The emission of carbon oxides from many industrial processes has become  a major concern. It is estimated that, in 2019, the United States emitted 5.1 billion metric tons of energy-related carbon dioxide, while the global emissions of energy-related carbon dioxide totaled 33.1 billion metric tons.

This was based on findings from the U.S. Energy Information Administration. In bid to curb the amount of waste gases present in the atmosphere, World institutions have put in no small effort. One of the major solutions is Carbon capturing and Storage (CCS).

Carbon capturing and sequestration is the process through which carbon oxides are collected and stored far beneath the ground in geological formations. While the carbon IV oxide in the air could also be collected, it is by no means cost effective.

The concentration of Carbon IV oxide in air compared to that from industries is highly negligible and so, the prospects are low. Collection from point sources such as industries with large fossil and synthetic fuel consumption has proven to be beneficial and successful.

In fact, existing power plant arrangements can still have the sequestration facilities installed.

WHAT IS CARBON CAPTURING? Carbon Capture and Storage (CCS)
Carbon Capture and Storage (CCS)


Most engines and power plants make use of carbon fuels to generate power. The gaseous products of this process contains a high concentration of Carbon IV oxide (CO2) and Carbon II Oxide (CO).

These gases are mostly released into the atmosphere where they cause damage to the atmosphere. CCS works to limit, if not eliminate, the emission of these carbon gases by injecting it into the earth.

There are 2 phases to the process: collection, transport and storage. Let’s look at them individually.


The collecting of carbon gases is carried out through a variety of means, the major of which are:

  1. Absorption/Carbon scrubbing: This makes use of a carbon scrubber or amine such as Monoethanolamine to absorb the gases. The gas is then collected for storage and the carbon scrubber is reused.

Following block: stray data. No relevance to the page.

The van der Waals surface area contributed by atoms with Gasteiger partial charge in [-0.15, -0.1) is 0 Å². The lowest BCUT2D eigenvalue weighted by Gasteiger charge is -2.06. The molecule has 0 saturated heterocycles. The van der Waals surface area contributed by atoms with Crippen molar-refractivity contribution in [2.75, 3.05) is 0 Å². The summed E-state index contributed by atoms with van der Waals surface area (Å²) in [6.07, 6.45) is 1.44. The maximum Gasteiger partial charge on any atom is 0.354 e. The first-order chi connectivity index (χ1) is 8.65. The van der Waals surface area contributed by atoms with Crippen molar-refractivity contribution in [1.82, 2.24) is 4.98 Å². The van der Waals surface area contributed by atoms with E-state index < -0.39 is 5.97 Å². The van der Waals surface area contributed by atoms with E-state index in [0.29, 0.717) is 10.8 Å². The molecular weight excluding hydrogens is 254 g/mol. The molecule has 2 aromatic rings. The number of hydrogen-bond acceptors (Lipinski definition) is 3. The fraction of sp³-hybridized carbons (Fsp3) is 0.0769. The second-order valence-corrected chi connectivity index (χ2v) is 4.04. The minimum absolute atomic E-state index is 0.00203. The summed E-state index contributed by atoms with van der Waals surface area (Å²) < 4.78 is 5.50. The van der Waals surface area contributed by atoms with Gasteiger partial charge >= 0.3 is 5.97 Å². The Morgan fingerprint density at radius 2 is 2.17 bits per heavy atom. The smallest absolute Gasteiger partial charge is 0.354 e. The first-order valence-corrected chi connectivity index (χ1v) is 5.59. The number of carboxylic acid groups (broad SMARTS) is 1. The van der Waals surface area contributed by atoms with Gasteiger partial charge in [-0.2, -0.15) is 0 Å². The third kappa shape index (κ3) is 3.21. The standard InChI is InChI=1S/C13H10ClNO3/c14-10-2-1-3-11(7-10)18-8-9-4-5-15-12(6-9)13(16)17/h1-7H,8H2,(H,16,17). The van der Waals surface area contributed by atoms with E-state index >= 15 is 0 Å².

2. Adsorption: Here, a Metal-Organic framework (MOF) is used to attach the CO2 molecules to its surface. This process might demand that the gas molecules and the metal surface react, though this is not always the case. Using Temperature or Pressure Swing Adsorption, the carbon gas is separated and the MOF is reused.
  3. Chemical Looping: Here, metal oxide particles are mixed with fuel of any state, liquid, solid or gas, and alloeed to react in a fluidized bed combustor. The products of this reaction are solid metal particles, CO2 and water vapour. The water vapour is condensed while CO2 is carted away. The metal particles are taken off to another fluidized bed where they react with air to form oxides again. The process is then repeated.

Carbon can also be collected before combustion, after combustion or through a process called Oxy-fuel combustion. In the first, gaseous fuels such as methane are oxidized to yield CO which then reacts with water to form CO2.

This CO2 is collected and the remnant H2 is used as fuel. The second method is mainly used in fossil fuel power plants and is therefore the most used method. Oxy-fuel combustion requires that fuel be burnt with pure oxygen as against air.

This yields cleaner combustion products since only CO2 and water vapour are the products. Water is condensed and the CO2 is collected.

In the next part, we will be discussing the transport and storage of sequestered carbon as well as the advancements man has made in the process.

Allgain Dilosa

Dilosi Allgain is a Nigerian Science and tech expert. A graduate of mechanical Engineering (power and machines).

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